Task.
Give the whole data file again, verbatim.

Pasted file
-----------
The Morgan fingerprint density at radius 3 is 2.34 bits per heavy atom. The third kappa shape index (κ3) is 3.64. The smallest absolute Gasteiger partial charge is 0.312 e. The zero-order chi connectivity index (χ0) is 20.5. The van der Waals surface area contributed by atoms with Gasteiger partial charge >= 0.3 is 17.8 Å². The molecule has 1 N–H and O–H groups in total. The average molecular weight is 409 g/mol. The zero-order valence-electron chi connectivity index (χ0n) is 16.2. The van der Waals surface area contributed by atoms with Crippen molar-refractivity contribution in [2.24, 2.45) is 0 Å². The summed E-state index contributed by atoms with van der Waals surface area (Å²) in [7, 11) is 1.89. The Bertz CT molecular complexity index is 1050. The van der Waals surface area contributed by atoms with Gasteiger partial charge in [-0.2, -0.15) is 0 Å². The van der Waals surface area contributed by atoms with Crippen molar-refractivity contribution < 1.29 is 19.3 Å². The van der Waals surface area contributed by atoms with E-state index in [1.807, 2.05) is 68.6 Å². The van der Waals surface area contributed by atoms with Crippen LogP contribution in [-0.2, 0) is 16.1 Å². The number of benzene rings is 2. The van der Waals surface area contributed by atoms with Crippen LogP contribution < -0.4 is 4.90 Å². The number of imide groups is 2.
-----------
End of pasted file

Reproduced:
The Morgan fingerprint density at radius 3 is 2.34 bits per heavy atom. The third kappa shape index (κ3) is 3.64. The smallest absolute Gasteiger partial charge is 0.312 e. The zero-order chi connectivity index (χ0) is 20.5. The van der Waals surface area contributed by atoms with Gasteiger partial charge >= 0.3 is 17.8 Å². The molecule has 1 N–H and O–H groups in total. The average molecular weight is 409 g/mol. The zero-order valence-electron chi connectivity index (χ0n) is 16.2. The van der Waals surface area contributed by atoms with Crippen molar-refractivity contribution in [2.24, 2.45) is 0 Å². The summed E-state index contributed by atoms with van der Waals surface area (Å²) in [7, 11) is 1.89. The Bertz CT molecular complexity index is 1050. The van der Waals surface area contributed by atoms with Gasteiger partial charge in [-0.2, -0.15) is 0 Å². The van der Waals surface area contributed by atoms with Crippen molar-refractivity contribution < 1.29 is 19.3 Å². The van der Waals surface area contributed by atoms with E-state index in [1.807, 2.05) is 68.6 Å². The van der Waals surface area contributed by atoms with Crippen LogP contribution in [-0.2, 0) is 16.1 Å². The number of benzene rings is 2. The van der Waals surface area contributed by atoms with Crippen LogP contribution < -0.4 is 4.90 Å². The number of imide groups is 2.